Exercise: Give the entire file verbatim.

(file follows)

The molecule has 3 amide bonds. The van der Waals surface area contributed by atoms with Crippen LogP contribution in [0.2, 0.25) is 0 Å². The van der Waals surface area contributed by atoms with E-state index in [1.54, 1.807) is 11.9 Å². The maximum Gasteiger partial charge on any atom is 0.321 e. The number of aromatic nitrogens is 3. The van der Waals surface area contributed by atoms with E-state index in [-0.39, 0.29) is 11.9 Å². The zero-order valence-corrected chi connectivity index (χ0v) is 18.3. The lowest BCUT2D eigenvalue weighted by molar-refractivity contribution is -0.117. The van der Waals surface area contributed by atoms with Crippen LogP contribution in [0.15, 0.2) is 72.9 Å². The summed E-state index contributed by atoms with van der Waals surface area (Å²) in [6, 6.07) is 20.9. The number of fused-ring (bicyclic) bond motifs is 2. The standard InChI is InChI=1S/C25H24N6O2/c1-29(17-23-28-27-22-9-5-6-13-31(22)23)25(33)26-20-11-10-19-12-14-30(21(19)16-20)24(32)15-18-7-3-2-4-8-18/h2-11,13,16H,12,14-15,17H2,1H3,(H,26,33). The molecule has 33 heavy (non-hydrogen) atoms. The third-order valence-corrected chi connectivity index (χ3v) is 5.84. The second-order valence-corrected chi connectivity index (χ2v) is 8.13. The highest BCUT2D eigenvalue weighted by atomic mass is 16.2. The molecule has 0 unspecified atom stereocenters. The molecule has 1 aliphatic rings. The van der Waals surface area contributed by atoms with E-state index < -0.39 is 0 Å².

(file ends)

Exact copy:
The molecule has 3 amide bonds. The van der Waals surface area contributed by atoms with Crippen LogP contribution in [0.2, 0.25) is 0 Å². The van der Waals surface area contributed by atoms with E-state index in [1.54, 1.807) is 11.9 Å². The maximum Gasteiger partial charge on any atom is 0.321 e. The number of aromatic nitrogens is 3. The van der Waals surface area contributed by atoms with E-state index in [-0.39, 0.29) is 11.9 Å². The zero-order valence-corrected chi connectivity index (χ0v) is 18.3. The lowest BCUT2D eigenvalue weighted by molar-refractivity contribution is -0.117. The van der Waals surface area contributed by atoms with Crippen LogP contribution in [0.15, 0.2) is 72.9 Å². The summed E-state index contributed by atoms with van der Waals surface area (Å²) in [6, 6.07) is 20.9. The number of fused-ring (bicyclic) bond motifs is 2. The standard InChI is InChI=1S/C25H24N6O2/c1-29(17-23-28-27-22-9-5-6-13-31(22)23)25(33)26-20-11-10-19-12-14-30(21(19)16-20)24(32)15-18-7-3-2-4-8-18/h2-11,13,16H,12,14-15,17H2,1H3,(H,26,33). The molecule has 33 heavy (non-hydrogen) atoms. The third-order valence-corrected chi connectivity index (χ3v) is 5.84. The second-order valence-corrected chi connectivity index (χ2v) is 8.13. The highest BCUT2D eigenvalue weighted by atomic mass is 16.2. The molecule has 0 unspecified atom stereocenters. The molecule has 1 aliphatic rings. The van der Waals surface area contributed by atoms with E-state index < -0.39 is 0 Å².